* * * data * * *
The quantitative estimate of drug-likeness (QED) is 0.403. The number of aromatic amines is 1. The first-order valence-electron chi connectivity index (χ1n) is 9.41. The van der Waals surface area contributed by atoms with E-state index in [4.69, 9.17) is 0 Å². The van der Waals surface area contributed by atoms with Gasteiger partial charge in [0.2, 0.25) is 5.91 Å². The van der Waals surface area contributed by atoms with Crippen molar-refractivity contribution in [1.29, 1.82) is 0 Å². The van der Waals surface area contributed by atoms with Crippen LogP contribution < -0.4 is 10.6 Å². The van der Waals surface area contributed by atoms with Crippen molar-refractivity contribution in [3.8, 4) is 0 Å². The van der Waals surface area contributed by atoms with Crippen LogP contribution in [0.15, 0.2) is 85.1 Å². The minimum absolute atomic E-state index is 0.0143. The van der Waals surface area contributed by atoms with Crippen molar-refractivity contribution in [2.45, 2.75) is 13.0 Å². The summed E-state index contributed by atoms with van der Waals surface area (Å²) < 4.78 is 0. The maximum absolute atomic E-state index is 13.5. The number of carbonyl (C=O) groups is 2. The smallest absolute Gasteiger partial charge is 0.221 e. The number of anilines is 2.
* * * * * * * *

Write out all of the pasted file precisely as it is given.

The quantitative estimate of drug-likeness (QED) is 0.403. The number of aromatic amines is 1. The first-order valence-electron chi connectivity index (χ1n) is 9.41. The van der Waals surface area contributed by atoms with E-state index in [4.69, 9.17) is 0 Å². The van der Waals surface area contributed by atoms with Gasteiger partial charge in [0.2, 0.25) is 5.91 Å². The van der Waals surface area contributed by atoms with Crippen molar-refractivity contribution in [1.29, 1.82) is 0 Å². The van der Waals surface area contributed by atoms with Crippen LogP contribution < -0.4 is 10.6 Å². The van der Waals surface area contributed by atoms with Crippen molar-refractivity contribution in [3.8, 4) is 0 Å². The van der Waals surface area contributed by atoms with Crippen LogP contribution in [0.15, 0.2) is 85.1 Å². The minimum absolute atomic E-state index is 0.0143. The van der Waals surface area contributed by atoms with Crippen molar-refractivity contribution in [2.45, 2.75) is 13.0 Å². The summed E-state index contributed by atoms with van der Waals surface area (Å²) < 4.78 is 0. The maximum absolute atomic E-state index is 13.5. The number of carbonyl (C=O) groups is 2. The smallest absolute Gasteiger partial charge is 0.221 e. The number of anilines is 2.